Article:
The Primary Question

A Consciousness suddenly awakes in grassy meadow. Looking straight forward it notes tall stalks of grass swaying gently in the breeze, a distant hillside under a nearly cloudless blue sky, a seasoned cottonwood to one side interpreting the breeze as the applause of a large crowd and finally the melody of three or four birds chattering to one another.

Philosophy wants and expects this Consciousness, without hesitation, to begin to solve the puzzle of what it believes to be the chief concern: origin. The inquiry, it seems rational, should first be “Where did I come from?”. The Consciousness may then begin a systematic gathering, comparing, measuring and  questioning of the observed, empirical data. The Consciousness has thus discovered “science”. After all, if origin can be deciphered it would serve as a basis for answering all the questions that follow. However, in placing origin as the primary question, the Consciousness has overlooked a curious and telling fact: it’s own intelligibility. It has already taken for granted a more primal observation which is the very fact that it is seeing, reckoning and attempting understanding of it’s environment.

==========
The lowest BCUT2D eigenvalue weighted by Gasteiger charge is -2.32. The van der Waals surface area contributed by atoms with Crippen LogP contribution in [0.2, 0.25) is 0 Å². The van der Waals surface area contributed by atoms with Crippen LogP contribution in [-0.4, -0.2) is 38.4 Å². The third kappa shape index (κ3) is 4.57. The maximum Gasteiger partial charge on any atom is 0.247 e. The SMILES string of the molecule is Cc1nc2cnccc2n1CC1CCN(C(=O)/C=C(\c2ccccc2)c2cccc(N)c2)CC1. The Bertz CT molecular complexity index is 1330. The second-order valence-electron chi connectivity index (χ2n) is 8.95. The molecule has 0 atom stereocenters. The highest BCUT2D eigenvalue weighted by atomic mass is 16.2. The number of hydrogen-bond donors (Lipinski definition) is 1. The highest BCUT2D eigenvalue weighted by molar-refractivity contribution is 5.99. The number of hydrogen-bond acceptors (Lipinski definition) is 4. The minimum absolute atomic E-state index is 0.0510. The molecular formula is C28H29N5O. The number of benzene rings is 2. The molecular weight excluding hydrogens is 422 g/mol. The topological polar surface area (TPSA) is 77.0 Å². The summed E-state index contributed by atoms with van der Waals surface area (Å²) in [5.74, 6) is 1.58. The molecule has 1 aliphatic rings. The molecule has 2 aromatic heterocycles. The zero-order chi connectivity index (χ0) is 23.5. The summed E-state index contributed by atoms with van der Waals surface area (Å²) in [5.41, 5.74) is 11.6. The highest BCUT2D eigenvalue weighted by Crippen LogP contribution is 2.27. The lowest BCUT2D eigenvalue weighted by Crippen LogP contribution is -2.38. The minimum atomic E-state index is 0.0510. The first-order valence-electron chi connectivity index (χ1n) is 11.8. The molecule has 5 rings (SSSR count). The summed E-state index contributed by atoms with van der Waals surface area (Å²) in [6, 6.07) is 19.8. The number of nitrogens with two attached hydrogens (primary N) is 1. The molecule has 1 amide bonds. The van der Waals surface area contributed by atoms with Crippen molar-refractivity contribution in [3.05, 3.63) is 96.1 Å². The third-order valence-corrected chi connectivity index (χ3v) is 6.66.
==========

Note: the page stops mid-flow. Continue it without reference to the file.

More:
Maybe the Consciousness was clever enough to arrive first at what Descartes said “I think, therefore I am,”. But it’s next question ought to be “To what or whom do I owe this ability to think?”. Suddenly the Consciousness then sees itself as a set of fresh footprints on a beach that lead right up to the feet pressing them into the sand.

The Consciousness, recognizing that  it alone has no power to be outside itself and thus no means of giving itself the ability to think, realizes it owes gratitude and awe to the One who could and did.

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